Feds propose Class II rules

October 30, 2007 3:20 AM
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Aiming to rein in the booming Indian gambling industry, the government is trying to make sure Class II electronic bingo machines at tribal casinos can’t masquerade as Las Vegas-style slots.

Class III slot machines are more lucrative for tribes and more attractive to players, but they are subject to state approval and limits. Video bingo isn’t.

The basic difference between the two is that slot machines involve a gambler interacting only with a single machine, whereas Class II video bingo requires gamblers to play each other over a linked network.

As tribes increasingly supplement their slot machine allotments with video bingo, manufacturers have produced electronic bingo machines that are virtually indistinguishable from Las Vegas-style slots — spinning reels, blinking lights and all. That allows tribes to draw in more players and make more money.

But it’s caused the federal National Indian Gaming Commission to worry that tribes are effectively skirting the law’s limits on slot machines.

New rules the commission proposed last week aim to make it more clear to customers when they are playing bingo rather than a slot machine. Play at the bingo machines would be slowed, more players would have to participate and the machines would be required to be labeled as bingo rather than slots.

Commission Chairman Phil Hogen said the proposed regulations would clarify the distinction between Class II games and Class III games — slot machines and other Las Vegas-style games that require state-tribal agreements called compacts.

"With the bright line that will be drawn when these regulations are finalized, tribes may confidently invest in equipment, lenders’ concerns over challenges in this area will be allayed, and tribes will have a clearer basis from which to negotiate with states for Class III compacts," Hogen said.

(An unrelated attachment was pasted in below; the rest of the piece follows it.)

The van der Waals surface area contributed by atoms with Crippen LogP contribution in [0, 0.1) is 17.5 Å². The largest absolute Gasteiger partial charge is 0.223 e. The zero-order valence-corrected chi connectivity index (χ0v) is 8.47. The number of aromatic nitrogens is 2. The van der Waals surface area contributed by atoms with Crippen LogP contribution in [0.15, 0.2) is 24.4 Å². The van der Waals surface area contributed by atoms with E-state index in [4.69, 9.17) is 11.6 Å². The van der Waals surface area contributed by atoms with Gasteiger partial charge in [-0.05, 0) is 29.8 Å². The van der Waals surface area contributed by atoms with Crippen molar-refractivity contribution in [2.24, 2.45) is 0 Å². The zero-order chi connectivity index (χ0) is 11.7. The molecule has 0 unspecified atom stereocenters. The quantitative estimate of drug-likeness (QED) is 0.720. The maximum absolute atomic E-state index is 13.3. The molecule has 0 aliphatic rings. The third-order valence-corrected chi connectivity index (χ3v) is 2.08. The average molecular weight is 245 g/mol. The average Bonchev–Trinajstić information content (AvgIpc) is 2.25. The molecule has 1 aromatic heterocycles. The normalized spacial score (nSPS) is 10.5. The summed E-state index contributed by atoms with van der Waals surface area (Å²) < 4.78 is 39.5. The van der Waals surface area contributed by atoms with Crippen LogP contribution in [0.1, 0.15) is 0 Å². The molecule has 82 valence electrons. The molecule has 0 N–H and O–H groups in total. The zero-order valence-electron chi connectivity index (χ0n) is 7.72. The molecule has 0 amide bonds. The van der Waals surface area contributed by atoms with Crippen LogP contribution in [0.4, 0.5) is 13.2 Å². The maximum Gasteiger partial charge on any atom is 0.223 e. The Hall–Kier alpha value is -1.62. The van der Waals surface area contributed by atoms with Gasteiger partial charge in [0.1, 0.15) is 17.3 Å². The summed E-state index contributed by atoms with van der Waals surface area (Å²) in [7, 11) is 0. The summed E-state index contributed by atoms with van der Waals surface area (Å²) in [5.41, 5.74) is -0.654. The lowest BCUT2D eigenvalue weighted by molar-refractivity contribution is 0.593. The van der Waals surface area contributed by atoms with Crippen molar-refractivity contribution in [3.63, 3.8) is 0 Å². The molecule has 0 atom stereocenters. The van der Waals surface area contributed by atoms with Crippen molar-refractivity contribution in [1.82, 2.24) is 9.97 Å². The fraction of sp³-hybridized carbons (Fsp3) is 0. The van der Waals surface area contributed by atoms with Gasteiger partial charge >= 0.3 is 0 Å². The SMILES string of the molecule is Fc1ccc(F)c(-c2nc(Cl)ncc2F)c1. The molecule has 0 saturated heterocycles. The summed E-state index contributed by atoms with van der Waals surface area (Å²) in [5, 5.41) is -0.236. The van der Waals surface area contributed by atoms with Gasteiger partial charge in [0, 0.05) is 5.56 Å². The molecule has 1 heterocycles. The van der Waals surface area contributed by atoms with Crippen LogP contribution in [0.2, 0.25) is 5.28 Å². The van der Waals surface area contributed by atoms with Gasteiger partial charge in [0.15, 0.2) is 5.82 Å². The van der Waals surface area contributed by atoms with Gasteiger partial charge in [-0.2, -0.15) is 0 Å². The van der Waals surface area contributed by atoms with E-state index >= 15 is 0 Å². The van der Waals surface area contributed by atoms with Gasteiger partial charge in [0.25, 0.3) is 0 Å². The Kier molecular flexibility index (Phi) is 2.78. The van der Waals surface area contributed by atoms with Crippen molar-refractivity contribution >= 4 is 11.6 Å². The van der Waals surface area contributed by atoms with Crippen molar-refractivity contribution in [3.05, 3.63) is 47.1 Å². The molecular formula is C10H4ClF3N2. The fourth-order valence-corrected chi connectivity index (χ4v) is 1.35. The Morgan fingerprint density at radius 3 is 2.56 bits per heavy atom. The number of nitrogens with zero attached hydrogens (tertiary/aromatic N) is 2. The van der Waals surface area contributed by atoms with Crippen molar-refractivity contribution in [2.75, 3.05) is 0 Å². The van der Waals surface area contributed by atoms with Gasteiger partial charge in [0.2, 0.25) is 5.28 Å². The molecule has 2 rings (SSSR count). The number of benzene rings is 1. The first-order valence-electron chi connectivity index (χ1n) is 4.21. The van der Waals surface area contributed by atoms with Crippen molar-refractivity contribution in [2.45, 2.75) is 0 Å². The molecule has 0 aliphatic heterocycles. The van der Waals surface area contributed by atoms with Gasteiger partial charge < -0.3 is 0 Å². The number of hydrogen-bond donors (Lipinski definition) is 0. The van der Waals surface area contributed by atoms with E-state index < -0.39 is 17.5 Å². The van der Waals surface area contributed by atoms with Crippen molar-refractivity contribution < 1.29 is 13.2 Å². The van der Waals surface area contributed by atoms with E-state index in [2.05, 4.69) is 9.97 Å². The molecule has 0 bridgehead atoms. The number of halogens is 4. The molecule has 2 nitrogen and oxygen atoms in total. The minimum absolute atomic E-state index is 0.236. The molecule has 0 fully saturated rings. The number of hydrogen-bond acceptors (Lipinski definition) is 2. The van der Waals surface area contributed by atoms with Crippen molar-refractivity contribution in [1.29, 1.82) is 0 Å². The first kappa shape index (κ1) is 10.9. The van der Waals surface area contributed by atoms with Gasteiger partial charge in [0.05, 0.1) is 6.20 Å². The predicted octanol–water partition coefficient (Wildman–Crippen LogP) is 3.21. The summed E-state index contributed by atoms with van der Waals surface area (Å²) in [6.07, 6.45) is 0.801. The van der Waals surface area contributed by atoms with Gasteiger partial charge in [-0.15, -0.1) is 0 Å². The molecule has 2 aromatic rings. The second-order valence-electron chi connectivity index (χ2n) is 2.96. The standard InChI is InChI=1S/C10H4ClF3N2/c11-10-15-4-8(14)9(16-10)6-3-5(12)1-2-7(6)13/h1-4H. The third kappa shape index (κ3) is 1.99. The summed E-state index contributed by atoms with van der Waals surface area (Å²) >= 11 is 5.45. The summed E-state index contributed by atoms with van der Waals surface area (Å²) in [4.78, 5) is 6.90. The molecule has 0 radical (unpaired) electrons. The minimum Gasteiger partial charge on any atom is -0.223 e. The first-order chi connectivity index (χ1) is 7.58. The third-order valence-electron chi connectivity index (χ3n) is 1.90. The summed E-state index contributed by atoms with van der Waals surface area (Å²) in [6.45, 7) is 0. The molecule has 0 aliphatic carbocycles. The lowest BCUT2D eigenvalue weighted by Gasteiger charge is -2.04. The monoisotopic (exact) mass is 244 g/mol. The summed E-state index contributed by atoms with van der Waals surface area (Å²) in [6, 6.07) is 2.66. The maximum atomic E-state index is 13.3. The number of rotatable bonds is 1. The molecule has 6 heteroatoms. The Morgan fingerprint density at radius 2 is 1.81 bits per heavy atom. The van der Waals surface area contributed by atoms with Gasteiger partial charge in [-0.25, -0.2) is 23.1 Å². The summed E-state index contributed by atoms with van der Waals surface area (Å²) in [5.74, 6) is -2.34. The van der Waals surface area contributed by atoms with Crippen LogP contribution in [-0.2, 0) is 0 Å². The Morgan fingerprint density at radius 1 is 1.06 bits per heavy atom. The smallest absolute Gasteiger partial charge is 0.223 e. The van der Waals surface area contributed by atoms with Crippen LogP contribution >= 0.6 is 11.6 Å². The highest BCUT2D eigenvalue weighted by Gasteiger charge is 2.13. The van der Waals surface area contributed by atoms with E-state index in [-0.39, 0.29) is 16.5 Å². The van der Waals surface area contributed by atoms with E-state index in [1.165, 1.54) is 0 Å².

The proposed rule, which will be open for comment through Dec. 10, comes as tribal gambling has exploded into a $25 billion a year industry and Indian tribes are looking for new ways to profit.

In states that don’t allow tribes to run traditional slot machines — or limit the number of slot machines tribes can have — video bingo has become a profitable alternative.

The rules proposed were significantly weaker than regulations for video bingo the commission proposed last year, which ran into fierce opposition from tribes warning of dire economic consequences.

The commission withdrew that earlier proposal in face of the criticism. But tribes weren’t happy with the reworked version either — and neither were Indian casino critics.

Ernie Stevens Jr., chairman of the National Indian Gaming Association, contended that the rules could cost tribes $1 billion annually.

"That’s devastating for the Class II industry and hurts rural tribal economies," Stevens said. "The most basic problem is that the new regulations arbitrarily slow down Class II games, making them less fun and less marketable."

Conor Lee, senior organizer of California’s East Bay Coalition Against Urban Casinos — which opposes a casino in the San Francisco Bay area that has only video bingo machines — said those machines would still look and feel like slots to players.

"The regulations that came out last year didn’t address the real issue at hand, which is whether or not these machines are slot machines at all, and the regulations that just came out do an even worse job," Lee said.